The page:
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The Getty: ArtsEdNet  Navajo textile auction Navajo ethnological and textile background outline and photos

The Museum of New Mexico Older than the state of New Mexico itself, the Museum of New Mexico houses the country's most intriguing collection of art, history and culture in four museums and five monuments statewide. Come discover the true heart and soul of the Southwest.

A Perspective of Navajo History and Weaving This page is from 1997 and includes views that are in common with my research. I believe that the "Classic" period is not well represented in terms of the "facts" we have. Depending who you read you will get different facts. There is no provenance that is associated with any "Classic" blanket before 1800. The fact that the Pueblos and Navajo wove through the 1600's up to the 1800's is clear, but aesthetically they did not weave the intricate and highly stylized blankets that we call "Classic" period textiles until the early or mid 1800's. The next link below demonstrates the less refined textiles, but traditional and dynamic weaving the Navajo made in 1750 to 1800.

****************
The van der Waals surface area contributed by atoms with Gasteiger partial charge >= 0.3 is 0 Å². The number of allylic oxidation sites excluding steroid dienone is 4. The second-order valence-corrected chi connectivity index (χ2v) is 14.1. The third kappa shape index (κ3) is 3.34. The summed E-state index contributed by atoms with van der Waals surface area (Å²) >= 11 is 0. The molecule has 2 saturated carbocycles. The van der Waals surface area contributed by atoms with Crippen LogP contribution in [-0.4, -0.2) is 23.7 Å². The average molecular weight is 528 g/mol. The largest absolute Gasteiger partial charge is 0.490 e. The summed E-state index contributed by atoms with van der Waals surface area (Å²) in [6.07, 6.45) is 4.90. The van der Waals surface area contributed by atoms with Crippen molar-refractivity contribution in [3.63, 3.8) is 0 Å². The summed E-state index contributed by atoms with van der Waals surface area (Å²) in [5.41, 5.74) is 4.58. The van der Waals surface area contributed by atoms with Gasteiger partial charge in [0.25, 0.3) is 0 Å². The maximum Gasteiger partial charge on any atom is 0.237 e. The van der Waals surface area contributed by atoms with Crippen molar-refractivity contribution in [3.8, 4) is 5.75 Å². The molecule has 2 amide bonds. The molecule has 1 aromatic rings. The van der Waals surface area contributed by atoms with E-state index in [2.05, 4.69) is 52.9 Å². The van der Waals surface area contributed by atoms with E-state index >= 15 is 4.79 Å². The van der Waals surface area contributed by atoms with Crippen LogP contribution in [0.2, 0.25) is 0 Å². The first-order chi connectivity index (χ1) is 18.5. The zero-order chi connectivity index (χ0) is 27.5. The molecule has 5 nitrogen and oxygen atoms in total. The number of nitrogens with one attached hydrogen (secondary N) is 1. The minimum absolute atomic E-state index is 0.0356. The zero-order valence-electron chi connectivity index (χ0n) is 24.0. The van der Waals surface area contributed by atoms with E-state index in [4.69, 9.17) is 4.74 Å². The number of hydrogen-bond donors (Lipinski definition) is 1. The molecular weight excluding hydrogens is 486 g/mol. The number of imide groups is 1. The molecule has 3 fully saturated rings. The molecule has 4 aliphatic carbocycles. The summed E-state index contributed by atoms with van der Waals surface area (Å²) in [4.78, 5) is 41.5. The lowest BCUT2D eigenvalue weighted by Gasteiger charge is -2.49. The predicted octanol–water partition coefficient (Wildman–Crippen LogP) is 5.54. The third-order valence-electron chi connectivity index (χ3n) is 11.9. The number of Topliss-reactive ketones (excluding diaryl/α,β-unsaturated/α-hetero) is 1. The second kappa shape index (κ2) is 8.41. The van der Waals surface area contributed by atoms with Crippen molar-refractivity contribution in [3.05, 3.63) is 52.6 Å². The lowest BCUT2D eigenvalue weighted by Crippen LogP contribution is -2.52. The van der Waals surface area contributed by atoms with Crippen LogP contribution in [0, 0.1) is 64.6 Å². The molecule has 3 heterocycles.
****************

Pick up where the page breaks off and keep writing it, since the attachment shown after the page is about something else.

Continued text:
Navajo Weaving from 1750 to 1800 This site is a BLM site that has artifacts from early 1925 archeology. The provenance on this textile is good and represents pre 1800 textile production better than the weaving from the Massacre Cave of 1804 that has some raveled red yarns, but like this example it is basically simple stripes and the weaving does not have the rich aesthetic qualities associated with the "Classic" period.

Maria Martinez, 1887 - 1980, from San Ildefonso Pueblo, is one of the most famous Native American potters. She and her husband Julian demonstrated pottery making at the St. Louis World's Fair in 1904 and at the San Diego World's Fair in 1915. They received the Best of Show at the Century of Progress, Chicago World's Fair in 1933 and were invited to the White House by President Theodore Roosevelt. In 1939 they made their pottery at the San Francisco World's Fair. After Julian's death in 1943, other members of the family stepped in to help with various steps in the pottery making. The work was included in two European tours between 1955 and 1961. Later her son, Popovi Da, and her grandson, Tony Da, continued to make major innovations in pottery making and design.

The Maria Martinez Family Pottery Collection The Millicent Rogers Museum has the distinction of owning an extraordinary collection of pottery by Maria and Julian Martinez of San Ildefonso Pueblo. Over the years, the Martinez/Da family saved examples of Maria's finest works with the intent of placing them in a New Mexico museum. It was the family's wish that the pottery be shared on a permanent basis with the public.

The Maxwell Museum: Explore samples from some of Maxwell's collections.

The School for American Research "A center for the advanced study in anthropology, the humanities, and Native American art."